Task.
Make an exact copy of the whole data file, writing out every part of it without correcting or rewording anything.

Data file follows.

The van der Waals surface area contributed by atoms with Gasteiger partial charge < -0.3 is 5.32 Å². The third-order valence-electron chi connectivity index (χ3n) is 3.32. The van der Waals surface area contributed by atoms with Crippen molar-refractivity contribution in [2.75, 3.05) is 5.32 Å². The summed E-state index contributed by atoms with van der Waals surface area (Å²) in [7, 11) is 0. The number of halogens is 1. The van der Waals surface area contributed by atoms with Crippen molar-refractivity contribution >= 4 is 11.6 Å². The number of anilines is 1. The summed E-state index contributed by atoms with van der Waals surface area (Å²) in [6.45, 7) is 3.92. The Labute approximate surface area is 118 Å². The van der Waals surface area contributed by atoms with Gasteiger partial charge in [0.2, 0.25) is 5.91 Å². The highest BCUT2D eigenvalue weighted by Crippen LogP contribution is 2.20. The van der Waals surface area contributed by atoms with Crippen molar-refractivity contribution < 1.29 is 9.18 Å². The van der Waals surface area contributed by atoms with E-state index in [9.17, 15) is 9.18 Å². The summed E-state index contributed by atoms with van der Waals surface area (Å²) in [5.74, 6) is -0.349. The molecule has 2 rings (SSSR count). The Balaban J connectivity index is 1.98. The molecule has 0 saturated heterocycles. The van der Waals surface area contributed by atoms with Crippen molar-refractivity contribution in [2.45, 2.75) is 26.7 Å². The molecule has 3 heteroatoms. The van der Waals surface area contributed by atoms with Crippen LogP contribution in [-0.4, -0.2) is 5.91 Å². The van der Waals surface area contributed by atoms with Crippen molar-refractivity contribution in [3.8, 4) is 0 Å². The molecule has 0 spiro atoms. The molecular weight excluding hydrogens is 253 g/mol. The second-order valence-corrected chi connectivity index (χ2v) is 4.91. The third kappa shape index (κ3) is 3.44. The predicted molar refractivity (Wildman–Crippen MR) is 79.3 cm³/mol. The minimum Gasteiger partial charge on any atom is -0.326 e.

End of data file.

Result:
The van der Waals surface area contributed by atoms with Gasteiger partial charge < -0.3 is 5.32 Å². The third-order valence-electron chi connectivity index (χ3n) is 3.32. The van der Waals surface area contributed by atoms with Crippen molar-refractivity contribution in [2.75, 3.05) is 5.32 Å². The summed E-state index contributed by atoms with van der Waals surface area (Å²) in [7, 11) is 0. The number of halogens is 1. The van der Waals surface area contributed by atoms with Crippen molar-refractivity contribution >= 4 is 11.6 Å². The number of anilines is 1. The summed E-state index contributed by atoms with van der Waals surface area (Å²) in [6.45, 7) is 3.92. The Labute approximate surface area is 118 Å². The van der Waals surface area contributed by atoms with Gasteiger partial charge in [0.2, 0.25) is 5.91 Å². The highest BCUT2D eigenvalue weighted by Crippen LogP contribution is 2.20. The van der Waals surface area contributed by atoms with Crippen molar-refractivity contribution < 1.29 is 9.18 Å². The van der Waals surface area contributed by atoms with E-state index in [9.17, 15) is 9.18 Å². The summed E-state index contributed by atoms with van der Waals surface area (Å²) in [5.74, 6) is -0.349. The molecule has 2 rings (SSSR count). The Balaban J connectivity index is 1.98. The molecule has 0 saturated heterocycles. The van der Waals surface area contributed by atoms with Crippen molar-refractivity contribution in [2.45, 2.75) is 26.7 Å². The molecule has 3 heteroatoms. The van der Waals surface area contributed by atoms with Crippen LogP contribution in [-0.4, -0.2) is 5.91 Å². The van der Waals surface area contributed by atoms with Crippen molar-refractivity contribution in [3.8, 4) is 0 Å². The molecule has 0 spiro atoms. The molecular weight excluding hydrogens is 253 g/mol. The second-order valence-corrected chi connectivity index (χ2v) is 4.91. The third kappa shape index (κ3) is 3.44. The predicted molar refractivity (Wildman–Crippen MR) is 79.3 cm³/mol. The minimum Gasteiger partial charge on any atom is -0.326 e.